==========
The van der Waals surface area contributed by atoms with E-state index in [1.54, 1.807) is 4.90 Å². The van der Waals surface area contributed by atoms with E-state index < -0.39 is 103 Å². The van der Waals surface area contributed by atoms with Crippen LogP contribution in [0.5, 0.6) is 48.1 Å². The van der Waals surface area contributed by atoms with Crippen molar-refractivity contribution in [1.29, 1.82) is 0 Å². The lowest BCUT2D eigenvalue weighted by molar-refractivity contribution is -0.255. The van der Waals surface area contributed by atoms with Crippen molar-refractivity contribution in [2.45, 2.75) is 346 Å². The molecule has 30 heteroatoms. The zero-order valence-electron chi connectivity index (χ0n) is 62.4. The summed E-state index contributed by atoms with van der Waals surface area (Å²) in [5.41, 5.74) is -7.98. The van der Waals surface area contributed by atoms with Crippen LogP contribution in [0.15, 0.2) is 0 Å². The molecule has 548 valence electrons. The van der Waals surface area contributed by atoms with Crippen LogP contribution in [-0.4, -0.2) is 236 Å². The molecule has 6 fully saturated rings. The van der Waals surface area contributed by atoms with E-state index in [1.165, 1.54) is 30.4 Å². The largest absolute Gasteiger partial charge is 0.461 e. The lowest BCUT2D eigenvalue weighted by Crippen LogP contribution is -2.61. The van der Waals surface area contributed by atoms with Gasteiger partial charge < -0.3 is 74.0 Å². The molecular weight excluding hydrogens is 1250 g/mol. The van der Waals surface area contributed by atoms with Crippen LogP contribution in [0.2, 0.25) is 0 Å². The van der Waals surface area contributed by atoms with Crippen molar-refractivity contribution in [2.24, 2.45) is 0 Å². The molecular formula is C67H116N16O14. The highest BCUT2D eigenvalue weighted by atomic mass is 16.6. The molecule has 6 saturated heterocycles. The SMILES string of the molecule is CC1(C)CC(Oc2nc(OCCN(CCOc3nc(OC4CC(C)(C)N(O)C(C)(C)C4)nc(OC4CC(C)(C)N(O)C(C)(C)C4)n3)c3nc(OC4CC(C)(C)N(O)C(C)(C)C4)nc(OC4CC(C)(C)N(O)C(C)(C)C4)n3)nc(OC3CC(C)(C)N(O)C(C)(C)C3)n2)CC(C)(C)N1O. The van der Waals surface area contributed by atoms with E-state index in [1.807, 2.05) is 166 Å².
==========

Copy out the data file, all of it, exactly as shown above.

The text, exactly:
The van der Waals surface area contributed by atoms with E-state index in [1.54, 1.807) is 4.90 Å². The van der Waals surface area contributed by atoms with E-state index < -0.39 is 103 Å². The van der Waals surface area contributed by atoms with Crippen LogP contribution in [0.5, 0.6) is 48.1 Å². The van der Waals surface area contributed by atoms with Crippen molar-refractivity contribution in [1.29, 1.82) is 0 Å². The lowest BCUT2D eigenvalue weighted by molar-refractivity contribution is -0.255. The van der Waals surface area contributed by atoms with Crippen molar-refractivity contribution in [2.45, 2.75) is 346 Å². The molecule has 30 heteroatoms. The zero-order valence-electron chi connectivity index (χ0n) is 62.4. The summed E-state index contributed by atoms with van der Waals surface area (Å²) in [5.41, 5.74) is -7.98. The van der Waals surface area contributed by atoms with Crippen LogP contribution in [0.15, 0.2) is 0 Å². The molecule has 548 valence electrons. The van der Waals surface area contributed by atoms with Crippen LogP contribution in [-0.4, -0.2) is 236 Å². The molecule has 6 fully saturated rings. The van der Waals surface area contributed by atoms with E-state index in [1.165, 1.54) is 30.4 Å². The largest absolute Gasteiger partial charge is 0.461 e. The lowest BCUT2D eigenvalue weighted by Crippen LogP contribution is -2.61. The van der Waals surface area contributed by atoms with Gasteiger partial charge < -0.3 is 74.0 Å². The molecular weight excluding hydrogens is 1250 g/mol. The van der Waals surface area contributed by atoms with Crippen LogP contribution in [0.2, 0.25) is 0 Å². The van der Waals surface area contributed by atoms with Crippen molar-refractivity contribution in [2.24, 2.45) is 0 Å². The molecular formula is C67H116N16O14. The highest BCUT2D eigenvalue weighted by atomic mass is 16.6. The molecule has 6 saturated heterocycles. The SMILES string of the molecule is CC1(C)CC(Oc2nc(OCCN(CCOc3nc(OC4CC(C)(C)N(O)C(C)(C)C4)nc(OC4CC(C)(C)N(O)C(C)(C)C4)n3)c3nc(OC4CC(C)(C)N(O)C(C)(C)C4)nc(OC4CC(C)(C)N(O)C(C)(C)C4)n3)nc(OC3CC(C)(C)N(O)C(C)(C)C3)n2)CC(C)(C)N1O. The van der Waals surface area contributed by atoms with E-state index in [1.807, 2.05) is 166 Å².